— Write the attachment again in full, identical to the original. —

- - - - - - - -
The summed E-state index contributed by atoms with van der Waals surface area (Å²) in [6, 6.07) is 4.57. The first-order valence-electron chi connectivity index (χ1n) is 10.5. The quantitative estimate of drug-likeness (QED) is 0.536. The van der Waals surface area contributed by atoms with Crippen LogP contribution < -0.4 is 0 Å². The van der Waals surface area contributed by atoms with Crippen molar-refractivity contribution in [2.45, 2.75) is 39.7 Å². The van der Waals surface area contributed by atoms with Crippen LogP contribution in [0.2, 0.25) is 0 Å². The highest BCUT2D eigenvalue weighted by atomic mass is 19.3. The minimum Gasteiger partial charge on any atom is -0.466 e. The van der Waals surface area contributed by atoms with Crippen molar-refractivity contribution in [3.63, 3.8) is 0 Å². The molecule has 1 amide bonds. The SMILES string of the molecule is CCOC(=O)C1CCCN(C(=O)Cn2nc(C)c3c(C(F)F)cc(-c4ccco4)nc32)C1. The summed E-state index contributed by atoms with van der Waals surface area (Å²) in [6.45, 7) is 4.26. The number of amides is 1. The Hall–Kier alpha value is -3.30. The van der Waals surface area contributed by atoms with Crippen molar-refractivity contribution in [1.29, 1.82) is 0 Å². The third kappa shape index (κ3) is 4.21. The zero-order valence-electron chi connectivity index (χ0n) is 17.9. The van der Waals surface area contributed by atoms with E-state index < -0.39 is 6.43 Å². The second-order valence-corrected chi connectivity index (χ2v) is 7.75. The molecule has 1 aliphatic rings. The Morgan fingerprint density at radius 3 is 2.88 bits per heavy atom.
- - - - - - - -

The summed E-state index contributed by atoms with van der Waals surface area (Å²) in [6, 6.07) is 4.57. The first-order valence-electron chi connectivity index (χ1n) is 10.5. The quantitative estimate of drug-likeness (QED) is 0.536. The van der Waals surface area contributed by atoms with Crippen LogP contribution < -0.4 is 0 Å². The van der Waals surface area contributed by atoms with Crippen molar-refractivity contribution in [2.45, 2.75) is 39.7 Å². The van der Waals surface area contributed by atoms with Crippen LogP contribution in [0.2, 0.25) is 0 Å². The highest BCUT2D eigenvalue weighted by atomic mass is 19.3. The minimum Gasteiger partial charge on any atom is -0.466 e. The van der Waals surface area contributed by atoms with Crippen molar-refractivity contribution in [3.63, 3.8) is 0 Å². The molecule has 1 amide bonds. The SMILES string of the molecule is CCOC(=O)C1CCCN(C(=O)Cn2nc(C)c3c(C(F)F)cc(-c4ccco4)nc32)C1. The summed E-state index contributed by atoms with van der Waals surface area (Å²) in [6.45, 7) is 4.26. The number of amides is 1. The Hall–Kier alpha value is -3.30. The van der Waals surface area contributed by atoms with Crippen molar-refractivity contribution in [1.29, 1.82) is 0 Å². The third kappa shape index (κ3) is 4.21. The zero-order valence-electron chi connectivity index (χ0n) is 17.9. The van der Waals surface area contributed by atoms with E-state index < -0.39 is 6.43 Å². The second-order valence-corrected chi connectivity index (χ2v) is 7.75. The molecule has 1 aliphatic rings. The Morgan fingerprint density at radius 3 is 2.88 bits per heavy atom.